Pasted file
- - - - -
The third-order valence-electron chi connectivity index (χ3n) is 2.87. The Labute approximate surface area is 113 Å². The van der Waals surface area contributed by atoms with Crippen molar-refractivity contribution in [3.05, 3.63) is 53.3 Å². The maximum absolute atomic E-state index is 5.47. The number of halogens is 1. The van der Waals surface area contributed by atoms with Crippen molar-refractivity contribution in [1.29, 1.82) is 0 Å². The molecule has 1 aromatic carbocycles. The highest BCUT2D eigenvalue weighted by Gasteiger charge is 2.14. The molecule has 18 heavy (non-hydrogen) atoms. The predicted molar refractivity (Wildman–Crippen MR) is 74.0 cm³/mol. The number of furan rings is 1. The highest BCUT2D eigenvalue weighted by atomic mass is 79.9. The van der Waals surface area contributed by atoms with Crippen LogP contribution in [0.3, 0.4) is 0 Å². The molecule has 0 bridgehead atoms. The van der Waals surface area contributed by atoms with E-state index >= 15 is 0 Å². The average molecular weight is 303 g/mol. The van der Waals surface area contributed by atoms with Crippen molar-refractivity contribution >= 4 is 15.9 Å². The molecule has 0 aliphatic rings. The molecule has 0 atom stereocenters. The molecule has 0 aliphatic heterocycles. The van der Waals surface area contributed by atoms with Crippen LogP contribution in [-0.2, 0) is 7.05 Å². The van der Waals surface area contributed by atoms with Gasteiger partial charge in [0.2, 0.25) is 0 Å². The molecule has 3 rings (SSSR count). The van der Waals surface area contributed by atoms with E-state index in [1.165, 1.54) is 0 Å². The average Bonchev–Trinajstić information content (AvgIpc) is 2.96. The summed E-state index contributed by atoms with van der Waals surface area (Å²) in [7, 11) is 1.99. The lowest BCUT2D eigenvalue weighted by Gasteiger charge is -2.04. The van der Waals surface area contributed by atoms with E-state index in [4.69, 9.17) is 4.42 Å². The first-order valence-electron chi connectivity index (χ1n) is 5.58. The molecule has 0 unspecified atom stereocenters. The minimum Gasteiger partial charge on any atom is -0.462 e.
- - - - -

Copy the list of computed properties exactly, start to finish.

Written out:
The third-order valence-electron chi connectivity index (χ3n) is 2.87. The Labute approximate surface area is 113 Å². The van der Waals surface area contributed by atoms with Crippen molar-refractivity contribution in [3.05, 3.63) is 53.3 Å². The maximum absolute atomic E-state index is 5.47. The number of halogens is 1. The van der Waals surface area contributed by atoms with Crippen molar-refractivity contribution in [1.29, 1.82) is 0 Å². The molecule has 1 aromatic carbocycles. The highest BCUT2D eigenvalue weighted by Gasteiger charge is 2.14. The molecule has 18 heavy (non-hydrogen) atoms. The predicted molar refractivity (Wildman–Crippen MR) is 74.0 cm³/mol. The number of furan rings is 1. The highest BCUT2D eigenvalue weighted by atomic mass is 79.9. The van der Waals surface area contributed by atoms with Crippen LogP contribution in [0.3, 0.4) is 0 Å². The molecule has 0 bridgehead atoms. The van der Waals surface area contributed by atoms with E-state index >= 15 is 0 Å². The average molecular weight is 303 g/mol. The van der Waals surface area contributed by atoms with Crippen molar-refractivity contribution >= 4 is 15.9 Å². The molecule has 0 aliphatic rings. The molecule has 0 atom stereocenters. The molecule has 0 aliphatic heterocycles. The van der Waals surface area contributed by atoms with Crippen LogP contribution in [-0.2, 0) is 7.05 Å². The van der Waals surface area contributed by atoms with Gasteiger partial charge in [0.2, 0.25) is 0 Å². The molecule has 3 rings (SSSR count). The van der Waals surface area contributed by atoms with E-state index in [1.165, 1.54) is 0 Å². The average Bonchev–Trinajstić information content (AvgIpc) is 2.96. The summed E-state index contributed by atoms with van der Waals surface area (Å²) in [7, 11) is 1.99. The lowest BCUT2D eigenvalue weighted by Gasteiger charge is -2.04. The van der Waals surface area contributed by atoms with E-state index in [4.69, 9.17) is 4.42 Å². The first-order valence-electron chi connectivity index (χ1n) is 5.58. The molecule has 0 unspecified atom stereocenters. The minimum Gasteiger partial charge on any atom is -0.462 e.